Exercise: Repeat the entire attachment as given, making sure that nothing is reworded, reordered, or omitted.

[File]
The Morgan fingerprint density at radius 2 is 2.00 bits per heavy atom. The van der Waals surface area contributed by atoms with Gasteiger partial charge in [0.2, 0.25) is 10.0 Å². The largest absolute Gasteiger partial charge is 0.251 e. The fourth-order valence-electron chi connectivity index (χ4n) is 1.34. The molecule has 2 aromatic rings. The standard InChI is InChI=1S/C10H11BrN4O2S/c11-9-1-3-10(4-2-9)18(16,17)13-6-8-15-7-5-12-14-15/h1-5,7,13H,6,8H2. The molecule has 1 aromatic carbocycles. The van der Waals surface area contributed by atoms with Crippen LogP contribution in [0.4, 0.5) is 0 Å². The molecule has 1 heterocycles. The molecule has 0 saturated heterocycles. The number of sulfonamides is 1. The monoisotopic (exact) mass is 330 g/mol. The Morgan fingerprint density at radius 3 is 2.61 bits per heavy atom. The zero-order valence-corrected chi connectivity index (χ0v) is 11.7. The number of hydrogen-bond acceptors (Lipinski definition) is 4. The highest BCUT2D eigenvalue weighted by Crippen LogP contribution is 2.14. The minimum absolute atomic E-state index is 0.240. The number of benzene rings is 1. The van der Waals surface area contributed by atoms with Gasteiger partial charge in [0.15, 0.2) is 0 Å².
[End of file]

The Morgan fingerprint density at radius 2 is 2.00 bits per heavy atom. The van der Waals surface area contributed by atoms with Gasteiger partial charge in [0.2, 0.25) is 10.0 Å². The largest absolute Gasteiger partial charge is 0.251 e. The fourth-order valence-electron chi connectivity index (χ4n) is 1.34. The molecule has 2 aromatic rings. The standard InChI is InChI=1S/C10H11BrN4O2S/c11-9-1-3-10(4-2-9)18(16,17)13-6-8-15-7-5-12-14-15/h1-5,7,13H,6,8H2. The molecule has 1 aromatic carbocycles. The van der Waals surface area contributed by atoms with Crippen LogP contribution in [0.4, 0.5) is 0 Å². The molecule has 1 heterocycles. The molecule has 0 saturated heterocycles. The number of sulfonamides is 1. The monoisotopic (exact) mass is 330 g/mol. The Morgan fingerprint density at radius 3 is 2.61 bits per heavy atom. The zero-order valence-corrected chi connectivity index (χ0v) is 11.7. The number of hydrogen-bond acceptors (Lipinski definition) is 4. The highest BCUT2D eigenvalue weighted by Crippen LogP contribution is 2.14. The minimum absolute atomic E-state index is 0.240. The number of benzene rings is 1. The van der Waals surface area contributed by atoms with Gasteiger partial charge in [0.15, 0.2) is 0 Å².